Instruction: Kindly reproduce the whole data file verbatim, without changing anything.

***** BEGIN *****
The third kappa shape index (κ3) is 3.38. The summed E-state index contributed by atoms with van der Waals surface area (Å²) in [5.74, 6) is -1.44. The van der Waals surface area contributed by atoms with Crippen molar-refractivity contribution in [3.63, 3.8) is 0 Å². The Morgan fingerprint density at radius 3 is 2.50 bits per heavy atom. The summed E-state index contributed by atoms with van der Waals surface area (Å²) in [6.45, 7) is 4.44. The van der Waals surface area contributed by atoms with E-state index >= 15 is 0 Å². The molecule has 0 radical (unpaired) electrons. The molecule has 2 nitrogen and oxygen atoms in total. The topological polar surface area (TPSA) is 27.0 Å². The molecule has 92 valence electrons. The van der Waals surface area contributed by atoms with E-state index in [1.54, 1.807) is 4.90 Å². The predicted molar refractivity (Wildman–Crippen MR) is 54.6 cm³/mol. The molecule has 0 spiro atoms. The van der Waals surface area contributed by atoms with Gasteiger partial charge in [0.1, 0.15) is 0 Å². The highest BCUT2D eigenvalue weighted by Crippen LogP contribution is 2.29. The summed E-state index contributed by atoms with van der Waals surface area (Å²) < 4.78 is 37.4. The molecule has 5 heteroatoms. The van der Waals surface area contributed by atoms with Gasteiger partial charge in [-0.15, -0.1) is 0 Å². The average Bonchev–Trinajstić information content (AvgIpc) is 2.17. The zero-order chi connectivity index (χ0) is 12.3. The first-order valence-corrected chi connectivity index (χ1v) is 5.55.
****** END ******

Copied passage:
The third kappa shape index (κ3) is 3.38. The summed E-state index contributed by atoms with van der Waals surface area (Å²) in [5.74, 6) is -1.44. The van der Waals surface area contributed by atoms with Crippen molar-refractivity contribution in [3.63, 3.8) is 0 Å². The Morgan fingerprint density at radius 3 is 2.50 bits per heavy atom. The summed E-state index contributed by atoms with van der Waals surface area (Å²) in [6.45, 7) is 4.44. The van der Waals surface area contributed by atoms with E-state index >= 15 is 0 Å². The molecule has 0 radical (unpaired) electrons. The molecule has 2 nitrogen and oxygen atoms in total. The topological polar surface area (TPSA) is 27.0 Å². The molecule has 92 valence electrons. The van der Waals surface area contributed by atoms with E-state index in [1.54, 1.807) is 4.90 Å². The predicted molar refractivity (Wildman–Crippen MR) is 54.6 cm³/mol. The molecule has 0 spiro atoms. The van der Waals surface area contributed by atoms with Gasteiger partial charge in [0.1, 0.15) is 0 Å². The highest BCUT2D eigenvalue weighted by Crippen LogP contribution is 2.29. The summed E-state index contributed by atoms with van der Waals surface area (Å²) < 4.78 is 37.4. The molecule has 5 heteroatoms. The van der Waals surface area contributed by atoms with Gasteiger partial charge in [-0.15, -0.1) is 0 Å². The average Bonchev–Trinajstić information content (AvgIpc) is 2.17. The zero-order chi connectivity index (χ0) is 12.3. The first-order valence-corrected chi connectivity index (χ1v) is 5.55.